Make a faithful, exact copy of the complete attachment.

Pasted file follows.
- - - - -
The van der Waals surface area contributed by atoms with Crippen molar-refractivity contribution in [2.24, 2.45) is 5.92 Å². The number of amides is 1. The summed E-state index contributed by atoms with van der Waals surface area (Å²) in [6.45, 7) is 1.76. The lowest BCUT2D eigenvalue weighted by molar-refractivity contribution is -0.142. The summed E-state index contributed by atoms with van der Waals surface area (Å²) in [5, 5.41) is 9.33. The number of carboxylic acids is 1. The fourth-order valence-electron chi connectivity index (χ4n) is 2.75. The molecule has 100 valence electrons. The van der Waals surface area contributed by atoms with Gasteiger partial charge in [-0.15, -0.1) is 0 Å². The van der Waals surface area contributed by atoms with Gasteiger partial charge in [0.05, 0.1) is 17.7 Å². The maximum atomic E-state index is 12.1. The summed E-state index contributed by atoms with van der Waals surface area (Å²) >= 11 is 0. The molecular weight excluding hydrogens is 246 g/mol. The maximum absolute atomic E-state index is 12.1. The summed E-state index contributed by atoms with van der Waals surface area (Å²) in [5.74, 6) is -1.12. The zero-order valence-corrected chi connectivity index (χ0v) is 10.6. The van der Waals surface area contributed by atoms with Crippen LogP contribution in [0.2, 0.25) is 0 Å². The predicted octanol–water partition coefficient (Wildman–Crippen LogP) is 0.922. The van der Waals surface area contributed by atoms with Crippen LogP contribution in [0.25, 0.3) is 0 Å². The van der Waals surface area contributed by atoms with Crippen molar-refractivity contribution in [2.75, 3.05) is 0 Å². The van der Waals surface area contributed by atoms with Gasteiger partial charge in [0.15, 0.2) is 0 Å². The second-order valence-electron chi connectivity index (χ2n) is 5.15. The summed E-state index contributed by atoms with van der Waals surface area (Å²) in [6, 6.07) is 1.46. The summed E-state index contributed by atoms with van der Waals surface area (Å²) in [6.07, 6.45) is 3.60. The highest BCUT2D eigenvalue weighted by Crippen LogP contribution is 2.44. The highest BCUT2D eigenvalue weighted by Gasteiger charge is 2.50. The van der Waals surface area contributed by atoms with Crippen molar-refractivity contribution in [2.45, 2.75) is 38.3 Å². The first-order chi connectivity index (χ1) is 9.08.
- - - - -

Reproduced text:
The van der Waals surface area contributed by atoms with Crippen molar-refractivity contribution in [2.24, 2.45) is 5.92 Å². The number of amides is 1. The summed E-state index contributed by atoms with van der Waals surface area (Å²) in [6.45, 7) is 1.76. The lowest BCUT2D eigenvalue weighted by molar-refractivity contribution is -0.142. The summed E-state index contributed by atoms with van der Waals surface area (Å²) in [5, 5.41) is 9.33. The number of carboxylic acids is 1. The fourth-order valence-electron chi connectivity index (χ4n) is 2.75. The molecule has 100 valence electrons. The van der Waals surface area contributed by atoms with Gasteiger partial charge in [-0.15, -0.1) is 0 Å². The van der Waals surface area contributed by atoms with Gasteiger partial charge in [0.05, 0.1) is 17.7 Å². The maximum atomic E-state index is 12.1. The summed E-state index contributed by atoms with van der Waals surface area (Å²) >= 11 is 0. The molecular weight excluding hydrogens is 246 g/mol. The maximum absolute atomic E-state index is 12.1. The summed E-state index contributed by atoms with van der Waals surface area (Å²) in [5.74, 6) is -1.12. The zero-order valence-corrected chi connectivity index (χ0v) is 10.6. The van der Waals surface area contributed by atoms with Crippen LogP contribution in [0.2, 0.25) is 0 Å². The predicted octanol–water partition coefficient (Wildman–Crippen LogP) is 0.922. The van der Waals surface area contributed by atoms with Crippen LogP contribution in [0.25, 0.3) is 0 Å². The van der Waals surface area contributed by atoms with Crippen molar-refractivity contribution in [2.75, 3.05) is 0 Å². The van der Waals surface area contributed by atoms with Gasteiger partial charge in [0.15, 0.2) is 0 Å². The second-order valence-electron chi connectivity index (χ2n) is 5.15. The summed E-state index contributed by atoms with van der Waals surface area (Å²) in [6, 6.07) is 1.46. The summed E-state index contributed by atoms with van der Waals surface area (Å²) in [6.07, 6.45) is 3.60. The highest BCUT2D eigenvalue weighted by Crippen LogP contribution is 2.44. The highest BCUT2D eigenvalue weighted by Gasteiger charge is 2.50. The van der Waals surface area contributed by atoms with Crippen molar-refractivity contribution in [2.45, 2.75) is 38.3 Å². The first-order chi connectivity index (χ1) is 9.08.